Fortunately, one day Virginia saw a commercial for portable oxygen concentrators from Open-Aire. After a phone call with Open-Aire, Virginia was able to get the information she needed, and her pulmonary doctor helped with the paperwork she needed. A short time later she received her equipment, and she and her doctor are both very pleased with the results since making the switch.

Now that Virginia has a portable oxygen concentrator she goes out more than she did, even before being prescribed oxygen. She takes trips to the mall, the casino, the grocery store, goes out to lunch with her sister, and is taking full advantage of being mobile again. In fact, her son Frank has trouble keeping track of her. According to him, "now that she has her portable concentrator, she’s never at home!"

Thursday, October 2, 2014

Tour of Honor

Peter D. of New York is a 90-year-old veteran of World War II, and a true American hero. Later this month, Peter will be joining a group of veterans on a trip to Washington, D.C. for Honor Flight, a group that transports our heroes to Washington, D.C. to visit the monuments and reflect at their memorials. The trip could have been much more difficult for him though, because earlier this year Peter was prescribed oxygen due to his Pulmonary Fibrosis

Even at 90 he’s still very active. He does his own shopping, goes out on drives, and visits his friends in the neighborhood. So when he was prescribed oxygen it was a difficult change. He found his entire set-up of tanks and concentrators to be very difficult to use. “You have to be an engineer to hook them up. You have to wait for delivery. And you can’t take them on a plane,” says Peter.

Fortunately Peter learned about Open-Aire soon afterwards, and he was able to get a new portable oxygen concentrator. Now Peter’s trip to DC will be much easier. “The portable oxygen concentrator does everything for me. It lasts me all day. I can take it on a plane. It even reminds me to breathe the right way.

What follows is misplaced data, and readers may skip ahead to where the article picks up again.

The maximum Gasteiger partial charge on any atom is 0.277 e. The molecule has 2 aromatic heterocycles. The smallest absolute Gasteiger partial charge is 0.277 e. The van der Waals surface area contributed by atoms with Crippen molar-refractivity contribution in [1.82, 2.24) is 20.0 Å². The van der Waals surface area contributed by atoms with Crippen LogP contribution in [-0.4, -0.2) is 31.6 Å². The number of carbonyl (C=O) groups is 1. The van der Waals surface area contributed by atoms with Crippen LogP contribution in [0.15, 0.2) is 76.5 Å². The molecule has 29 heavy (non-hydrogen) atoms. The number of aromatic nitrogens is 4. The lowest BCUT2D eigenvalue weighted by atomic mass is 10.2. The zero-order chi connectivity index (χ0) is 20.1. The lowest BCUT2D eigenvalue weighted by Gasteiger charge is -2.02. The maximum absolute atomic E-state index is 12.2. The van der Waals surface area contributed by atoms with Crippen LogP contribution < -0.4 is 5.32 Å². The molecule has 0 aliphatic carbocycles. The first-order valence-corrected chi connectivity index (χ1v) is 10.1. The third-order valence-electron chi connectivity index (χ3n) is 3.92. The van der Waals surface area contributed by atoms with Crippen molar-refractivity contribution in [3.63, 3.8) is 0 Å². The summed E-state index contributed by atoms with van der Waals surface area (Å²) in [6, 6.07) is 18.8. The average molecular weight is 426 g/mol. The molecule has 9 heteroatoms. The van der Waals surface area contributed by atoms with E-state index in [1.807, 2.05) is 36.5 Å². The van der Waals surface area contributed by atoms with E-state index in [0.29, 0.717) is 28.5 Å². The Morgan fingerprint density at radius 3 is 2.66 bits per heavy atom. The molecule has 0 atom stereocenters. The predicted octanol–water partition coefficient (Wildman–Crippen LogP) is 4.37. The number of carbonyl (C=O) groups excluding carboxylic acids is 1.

We thank Peter for his service, and we’ll be sure to check in with him again to see how he enjoyed his Honor Flight trip.

Thursday, July 31, 2014

Going Back to the Theme Park

Carolyn S. of Wylie, TX was put on oxygen earlier this spring after she went to the hospital for a bout of pneumonia. The provider her doctor set her up did not make things easy for her. She was given a basic set-up that included heavy tanks and a large concentrator. Walking with the tanks was very difficult and it made leaving the house a real chore. Within two months they had to switch out her concentrator three times because they kept breaking.

The last straw came when she tried to go to Six Flags Over Texas with her family. Her provider couldn't give her lightweight equipment, and the oxygen tanks she had were so heavy that she eventually had to leave them in the car. The results were not good. “I tried to walk around without the tanks for a little while, and I nearly passed out” says Carolyn. It was a difficult situation for her to be in, and she decided she needed a better solution. If she had to be on oxygen she wanted to do it on her terms.

So she approached her doctor about a lightweight portable concentrator from Open-Aire, and after working with an Open-Aire Case Manager he agreed it would be better for her. On her next visit to her doctor she was able to easily walk into the office and was breathing without any trouble. Everyone agreed she made the right decision by choosing Open-Aire. Now Carolyn has the confidence to go back out and live life the same way she used to. “I'm already planning on going back to Six Flags again, and this time I'll be able to use my portable concentrator and stay as long as I want.”